Primary malignant melanoma of the gallbladder with multiple metastases: A case report
Primary malignant melanoma of the gallbladder is an extremely rare tumor, with fewer than 40 cases reported in the literature worldwide. The majority of patients presented as a solitary lesion in the gallbladder. To our knowledge, only one case of primary malignant melanoma of the gallbladder with multiple metastases has been reported, which involved the stomach, duodenum, pancreas, jejunum and a mesenteric lymph node.Patient concerns:
We report a case of primary malignant melanoma of the gallbladder with metastases to the duodenal bulb, right adrenal and a celiac lymph node.Diagnoses:
Primary malignant melanoma of the gallbladder with multiple metastases.Interventions:
Gastrojejunostomy, cholecystectomy, and biopsy of the three metastatic lesions were performed. Histopathologic examination revealed melanin pigments were within the tumor cells of the four lesions, however, junctional activity was noted only in the gallbladder, supporting that the gallbladder was the primary site. No pigmented lesions were detected on the skin or eyes. The postoperative recovery was uneventful, and subsequently, chemotherapy with paclitaxel and carboplatin was administered.Outcomes:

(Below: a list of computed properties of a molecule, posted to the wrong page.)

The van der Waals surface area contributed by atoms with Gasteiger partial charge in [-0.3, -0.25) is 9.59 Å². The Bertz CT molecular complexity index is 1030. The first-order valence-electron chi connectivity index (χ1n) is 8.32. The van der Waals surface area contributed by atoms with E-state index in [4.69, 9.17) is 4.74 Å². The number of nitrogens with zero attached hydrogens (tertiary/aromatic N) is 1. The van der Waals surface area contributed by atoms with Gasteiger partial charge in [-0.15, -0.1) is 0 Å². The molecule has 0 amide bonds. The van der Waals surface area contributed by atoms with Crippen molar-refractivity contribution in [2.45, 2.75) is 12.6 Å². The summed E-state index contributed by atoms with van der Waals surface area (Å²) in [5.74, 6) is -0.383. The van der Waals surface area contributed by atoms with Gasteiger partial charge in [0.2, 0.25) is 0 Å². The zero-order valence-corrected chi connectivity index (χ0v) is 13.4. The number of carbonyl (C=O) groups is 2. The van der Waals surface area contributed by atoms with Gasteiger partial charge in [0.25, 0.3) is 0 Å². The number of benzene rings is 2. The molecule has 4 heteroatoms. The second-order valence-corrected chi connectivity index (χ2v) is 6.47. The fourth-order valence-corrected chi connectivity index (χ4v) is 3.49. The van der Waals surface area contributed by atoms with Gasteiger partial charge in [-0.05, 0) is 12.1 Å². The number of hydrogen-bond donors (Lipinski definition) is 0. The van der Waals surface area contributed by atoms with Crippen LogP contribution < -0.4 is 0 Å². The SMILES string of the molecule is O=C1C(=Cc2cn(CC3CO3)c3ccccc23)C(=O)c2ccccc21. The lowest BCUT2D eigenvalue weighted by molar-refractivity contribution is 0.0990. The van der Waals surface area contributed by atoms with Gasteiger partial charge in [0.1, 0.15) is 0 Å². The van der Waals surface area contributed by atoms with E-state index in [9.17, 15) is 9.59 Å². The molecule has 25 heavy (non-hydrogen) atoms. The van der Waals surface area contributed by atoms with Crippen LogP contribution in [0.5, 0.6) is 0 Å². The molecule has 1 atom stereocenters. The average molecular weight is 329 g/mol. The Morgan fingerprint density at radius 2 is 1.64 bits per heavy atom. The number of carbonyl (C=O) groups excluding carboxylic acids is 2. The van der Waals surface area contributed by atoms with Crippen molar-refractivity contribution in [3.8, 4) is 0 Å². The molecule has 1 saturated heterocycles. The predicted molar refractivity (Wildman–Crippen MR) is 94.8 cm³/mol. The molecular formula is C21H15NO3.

The patient survived for 16 months due to tumor. progression.Lessons:
The current case was unique due to the adrenal involvement. For patients with multiple metastases of malignant melanoma, gallbladder origin should be considered in the differential diagnosis from cutaneous origin.